Ng, M.-C. et al. Abnormal diffusion tensor in nonsymptomatic familial amyotrophic lateral sclerosis with a causative superoxide dismutase 1 mutation. J. Magn. Reson. Imaging 27, 8–13 (2007).
Menon, P., Kiernan, M. C. & Vucic, S. Cortical hyperexcitability precedes lower motor neuron dysfunction in ALS. Clin. Neurophysiol. 126, 803–809 (2015).
Garbuzova-Davis, S. et al. Ultrastructure of blood-brain barrier and blood-spinal cord barrier in SOD1 mice modeling ALS. Brain Res. 1157, 126–137 (2007).
Garbuzova-Davis, S. & Sanberg, P. R. Blood-CNS barrier impairment in ALS patients versus an animal model. Front Cell Neurosci. 8, 21 (2014).
Thomson, A. et al. Potential new complication in drug therapy development for amyotrophic lateral sclerosis. Expert Rev. Neurother. 16, 1397–1405 (2016).
Jablonski, M. R. et al. Inhibiting drug efflux transporters improves efficacy of ALS therapeutics. Ann. Clin. Transl. Neurol. 1, 996–1005 (2014).
Thomsen, G. M. et al. Transplantation of neural progenitor cells expressing glial cell line-derived neurotrophic factor into the motor cortex as a strategy to treat amyotrophic lateral sclerosis. Stem Cells 36, 1122–1131 (2018).
Martinez, H. R. et al. Stem-cell transplantation into the frontal motor cortex in amyotrophic lateral sclerosis patients. Cytotherapy 11, 26–34 (2009).
Boado, R. J., Hui, E. K.-W., Lu, J. Z., Zhou, Q.-H. & Pardridge, W. M. Reversal of lysosomal storage in brain of adult MPS-I mice with intravenous trojan horse-iduronidase fusion protein. Mol. Pharm. 8, 1342–1350 (2011).
Lipsman, N. et al. Blood-brain barrier opening in Alzheimer’s disease using MR-guided focused ultrasound. Nat. Commun. 9, 2336 (2018).
Hynynen, K. & Jolesz, F. A. Demonstration of potential noninvasive ultrasound brain therapy through an intact skull. Ultrasound Med. Biol. 24, 275–283 (1998).
Elias, W. J. et al. A randomized trial of focused ultrasound thalamotomy for essential tremor. N. Engl. J. Med. 375, 730–739 (2016).
Hynynen, K., McDannold, N., Vykhodtseva, N., Jolesz, F. A. & Noninvasive, M. R. imaging-guided focal opening of the blood-brain barrier in rabbits. Radiology 220, 640–646 (2001).
McDannold, N., Vykhodtseva, N., Raymond, S., Jolesz, F. A. & Hynynen, K. MRI-guided targeted blood-brain barrier disruption with focused ultrasound: histological findings in rabbits. Ultrasound Med. Biol. 31, 1527–1537 (2005).
McDannold, N., Arvanitis, C. D., Vykhodtseva, N. & Livingstone, M. S. Temporary disruption of the blood-brain barrier by use of ultrasound and microbubbles: safety and efficacy evaluation in rhesus macaques. Cancer Res. 72, 3652–3663 (2012).
Jordão, J. F. et al. Antibodies targeted to the brain with image-guided focused ultrasound reduces amyloid-beta plaque load in the TgCRND8 mouse model of Alzheimer’s disease. PLoS ONE 5, e10549 (2010).
Thévenot, E. et al. Targeted delivery of self-complementary adeno-associated virus serotype 9 to the brain, using magnetic resonance imaging-guided focused ultrasound. Hum. Gene Ther. 23, 1144–1155 (2012).
Noroozian, Z. et al. MRI-guided focused ultrasound for targeted delivery of raav to the brain. Methods Mol. Biol. 1950, 177–197 (2019).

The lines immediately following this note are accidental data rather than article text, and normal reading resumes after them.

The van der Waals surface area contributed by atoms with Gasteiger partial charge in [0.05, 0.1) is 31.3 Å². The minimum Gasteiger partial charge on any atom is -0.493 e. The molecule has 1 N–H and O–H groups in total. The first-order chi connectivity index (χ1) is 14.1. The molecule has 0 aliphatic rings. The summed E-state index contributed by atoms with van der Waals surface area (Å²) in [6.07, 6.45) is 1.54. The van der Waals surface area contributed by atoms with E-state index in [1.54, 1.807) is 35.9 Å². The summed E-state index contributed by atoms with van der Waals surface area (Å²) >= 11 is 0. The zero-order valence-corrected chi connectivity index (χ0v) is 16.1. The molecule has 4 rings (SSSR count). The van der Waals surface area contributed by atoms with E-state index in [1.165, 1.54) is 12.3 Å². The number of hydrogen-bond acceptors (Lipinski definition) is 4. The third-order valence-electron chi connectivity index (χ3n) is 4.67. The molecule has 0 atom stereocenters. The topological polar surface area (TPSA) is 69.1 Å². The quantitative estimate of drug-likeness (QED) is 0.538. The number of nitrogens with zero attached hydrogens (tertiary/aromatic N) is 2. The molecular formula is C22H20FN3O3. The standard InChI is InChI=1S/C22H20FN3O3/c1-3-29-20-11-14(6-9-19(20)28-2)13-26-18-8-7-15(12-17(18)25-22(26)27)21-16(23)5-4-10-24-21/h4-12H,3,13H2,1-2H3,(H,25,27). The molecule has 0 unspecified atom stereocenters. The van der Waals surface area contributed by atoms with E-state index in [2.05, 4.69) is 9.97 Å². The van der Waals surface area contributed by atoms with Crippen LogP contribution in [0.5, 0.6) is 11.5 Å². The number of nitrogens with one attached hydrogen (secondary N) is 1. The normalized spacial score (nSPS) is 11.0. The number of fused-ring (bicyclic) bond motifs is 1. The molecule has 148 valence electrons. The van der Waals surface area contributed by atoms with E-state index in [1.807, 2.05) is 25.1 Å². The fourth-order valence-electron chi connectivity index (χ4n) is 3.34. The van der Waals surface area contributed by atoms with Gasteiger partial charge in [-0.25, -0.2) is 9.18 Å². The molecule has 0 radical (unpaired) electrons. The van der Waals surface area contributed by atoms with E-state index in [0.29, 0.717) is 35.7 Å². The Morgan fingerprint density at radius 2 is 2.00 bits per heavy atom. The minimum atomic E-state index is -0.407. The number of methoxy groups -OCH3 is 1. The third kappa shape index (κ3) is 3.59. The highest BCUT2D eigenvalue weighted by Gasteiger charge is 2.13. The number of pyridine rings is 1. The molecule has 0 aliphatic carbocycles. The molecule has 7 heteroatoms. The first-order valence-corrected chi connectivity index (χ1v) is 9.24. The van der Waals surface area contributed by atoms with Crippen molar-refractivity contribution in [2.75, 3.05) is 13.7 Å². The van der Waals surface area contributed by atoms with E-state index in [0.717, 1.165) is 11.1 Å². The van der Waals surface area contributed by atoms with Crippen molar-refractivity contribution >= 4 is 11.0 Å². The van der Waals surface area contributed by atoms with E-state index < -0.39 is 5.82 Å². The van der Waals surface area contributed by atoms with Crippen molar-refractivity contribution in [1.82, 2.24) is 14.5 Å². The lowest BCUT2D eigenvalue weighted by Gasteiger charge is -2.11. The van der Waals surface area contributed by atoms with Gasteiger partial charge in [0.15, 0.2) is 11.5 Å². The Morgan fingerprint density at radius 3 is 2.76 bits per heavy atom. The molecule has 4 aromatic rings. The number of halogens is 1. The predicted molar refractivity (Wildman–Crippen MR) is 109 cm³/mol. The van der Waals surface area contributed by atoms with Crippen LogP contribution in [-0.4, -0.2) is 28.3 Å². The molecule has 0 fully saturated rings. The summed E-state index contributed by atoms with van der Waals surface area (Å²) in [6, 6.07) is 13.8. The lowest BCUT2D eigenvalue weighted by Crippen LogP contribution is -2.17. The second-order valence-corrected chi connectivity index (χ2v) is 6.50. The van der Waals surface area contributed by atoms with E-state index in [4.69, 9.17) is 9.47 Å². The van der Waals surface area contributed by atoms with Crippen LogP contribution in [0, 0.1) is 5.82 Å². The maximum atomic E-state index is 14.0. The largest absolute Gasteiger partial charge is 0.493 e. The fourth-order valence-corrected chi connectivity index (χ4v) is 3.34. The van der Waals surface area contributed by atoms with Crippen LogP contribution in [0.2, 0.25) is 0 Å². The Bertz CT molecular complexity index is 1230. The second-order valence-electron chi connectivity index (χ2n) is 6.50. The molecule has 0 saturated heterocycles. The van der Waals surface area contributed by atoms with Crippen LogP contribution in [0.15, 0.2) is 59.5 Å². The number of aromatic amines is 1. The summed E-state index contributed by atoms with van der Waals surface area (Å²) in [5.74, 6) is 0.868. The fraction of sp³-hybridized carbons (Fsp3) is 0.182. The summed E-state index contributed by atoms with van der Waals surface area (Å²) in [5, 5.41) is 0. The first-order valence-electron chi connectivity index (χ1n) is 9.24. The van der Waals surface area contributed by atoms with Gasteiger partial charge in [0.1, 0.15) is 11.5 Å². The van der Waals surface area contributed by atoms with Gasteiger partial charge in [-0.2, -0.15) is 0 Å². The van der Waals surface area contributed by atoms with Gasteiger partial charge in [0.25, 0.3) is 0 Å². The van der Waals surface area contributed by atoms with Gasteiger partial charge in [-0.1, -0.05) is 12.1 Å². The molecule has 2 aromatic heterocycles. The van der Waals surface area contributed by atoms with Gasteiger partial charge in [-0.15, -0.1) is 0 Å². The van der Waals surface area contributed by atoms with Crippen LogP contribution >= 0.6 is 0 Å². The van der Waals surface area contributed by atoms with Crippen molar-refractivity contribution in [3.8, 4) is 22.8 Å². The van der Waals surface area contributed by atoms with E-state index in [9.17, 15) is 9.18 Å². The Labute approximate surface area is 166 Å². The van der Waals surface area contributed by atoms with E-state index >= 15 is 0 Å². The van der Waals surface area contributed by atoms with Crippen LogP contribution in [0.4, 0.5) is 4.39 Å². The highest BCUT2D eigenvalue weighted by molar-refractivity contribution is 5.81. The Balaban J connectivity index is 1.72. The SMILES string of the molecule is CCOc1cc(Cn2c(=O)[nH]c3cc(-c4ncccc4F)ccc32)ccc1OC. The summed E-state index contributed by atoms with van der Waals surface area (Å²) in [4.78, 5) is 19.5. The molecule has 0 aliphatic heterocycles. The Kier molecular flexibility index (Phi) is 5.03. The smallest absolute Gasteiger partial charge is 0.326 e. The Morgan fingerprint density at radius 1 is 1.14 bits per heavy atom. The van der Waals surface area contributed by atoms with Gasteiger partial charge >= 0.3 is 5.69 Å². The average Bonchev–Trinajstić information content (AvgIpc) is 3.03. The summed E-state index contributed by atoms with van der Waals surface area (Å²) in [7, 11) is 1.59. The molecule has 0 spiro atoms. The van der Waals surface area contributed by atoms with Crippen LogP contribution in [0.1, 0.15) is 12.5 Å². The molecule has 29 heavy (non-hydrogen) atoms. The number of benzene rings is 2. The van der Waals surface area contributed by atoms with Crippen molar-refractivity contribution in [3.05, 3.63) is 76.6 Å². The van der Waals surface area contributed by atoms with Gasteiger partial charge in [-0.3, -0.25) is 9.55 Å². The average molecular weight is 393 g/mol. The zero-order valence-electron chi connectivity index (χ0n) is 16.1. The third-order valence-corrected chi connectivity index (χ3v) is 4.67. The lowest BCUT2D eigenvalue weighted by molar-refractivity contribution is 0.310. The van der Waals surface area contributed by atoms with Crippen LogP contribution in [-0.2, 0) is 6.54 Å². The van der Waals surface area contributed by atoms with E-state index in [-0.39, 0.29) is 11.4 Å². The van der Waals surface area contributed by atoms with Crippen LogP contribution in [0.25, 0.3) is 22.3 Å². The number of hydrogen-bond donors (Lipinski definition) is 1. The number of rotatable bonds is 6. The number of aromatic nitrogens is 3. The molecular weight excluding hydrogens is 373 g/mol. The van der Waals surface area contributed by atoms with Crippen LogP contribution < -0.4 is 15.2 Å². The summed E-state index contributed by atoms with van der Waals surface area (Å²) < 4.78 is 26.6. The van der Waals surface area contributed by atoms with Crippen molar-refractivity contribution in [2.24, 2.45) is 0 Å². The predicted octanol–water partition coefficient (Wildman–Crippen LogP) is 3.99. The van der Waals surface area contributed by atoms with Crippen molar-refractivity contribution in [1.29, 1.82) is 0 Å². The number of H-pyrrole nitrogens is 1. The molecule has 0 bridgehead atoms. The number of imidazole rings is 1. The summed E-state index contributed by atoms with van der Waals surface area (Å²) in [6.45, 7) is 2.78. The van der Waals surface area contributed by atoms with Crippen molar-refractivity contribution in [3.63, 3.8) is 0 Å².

Alli, S. et al. Brainstem blood brain barrier disruption using focused ultrasound: a demonstration of feasibility and enhanced doxorubicin delivery. J. Control Release 281, 29–41 (2018).
Carpentier, A. et al. Clinical trial of blood-brain barrier disruption by pulsed ultrasound. Sci. Transl. Med. 8, 343re2 (2016).
Idbaih, A. et al. Safety and feasibility of repeated and transient blood–brain barrier disruption by pulsed ultrasound in patients with recurrent glioblastoma. Clin. Cancer Res. https://doi.org/10.1158/1078-0432.CCR-18-3643 (2019)
Mainprize, T. et al. Blood-brain barrier opening in primary brain tumors with non-invasive MR-guided focused. Ultrasound.: A Clin. Saf. Feasibility Study Sci. Rep. 9, 321 (2019).
Huang, Y., Alkins, R., Schwartz, M. L. & Hynynen, K. Opening the blood-brain barrier with MR imaging-guided focused ultrasound: preclinical testing on a trans-human skull porcine model. Radiology 282, 123–130 (2017).
Kovacs, Z. I. et al. Disrupting the blood-brain barrier by focused ultrasound induces sterile inflammation. Proc. Natl Acad. Sci. USA. 114, E75–E84 (2017).
Silburt, J., Lipsman, N. & Aubert, I. Disrupting the blood–brain barrier with focused ultrasound: Perspectives on inflammation and regeneration. Proc. Natl Acad. Sci. USA 114, E6735–E6736 (2017).
Coluccia, D. et al. Enhancing glioblastoma treatment using cisplatin-gold-nanoparticle conjugates and targeted delivery with magnetic resonance-guided focused ultrasound. Nanomed 14, 1137–1148 (2018).
Kobus, T., Zervantonakis, I. K., Zhang, Y. & McDannold, N. J. Growth inhibition in a brain metastasis model by antibody delivery using focused ultrasound-mediated blood-brain barrier disruption. J. Control. Release . J. Control. Release Soc. 238, 281–288 (2016).
Liu, H.-L. et al. Focused ultrasound enhances central nervous system delivery of bevacizumab for malignant glioma treatment. Radiology 281, 99–108 (2016).
Alecou, T., Giannakou, M. & Damianou, C. Amyloid β plaque reduction with antibodies crossing the blood-brain barrier, which was opened in 3 sessions of focused ultrasound in a rabbit model. J. Ultrasound Med. 36, 2257–2270 (2017).
Burgess, A. et al. Targeted delivery of neural stem cells to the brain using MRI-guided focused ultrasound to disrupt the blood-brain barrier. PLoS One 6, e27877 (2011).
Alkins, R. et al. Focused ultrasound delivers targeted immune cells to metastatic brain tumors. Cancer Res. 73, 1892–1899 (2013).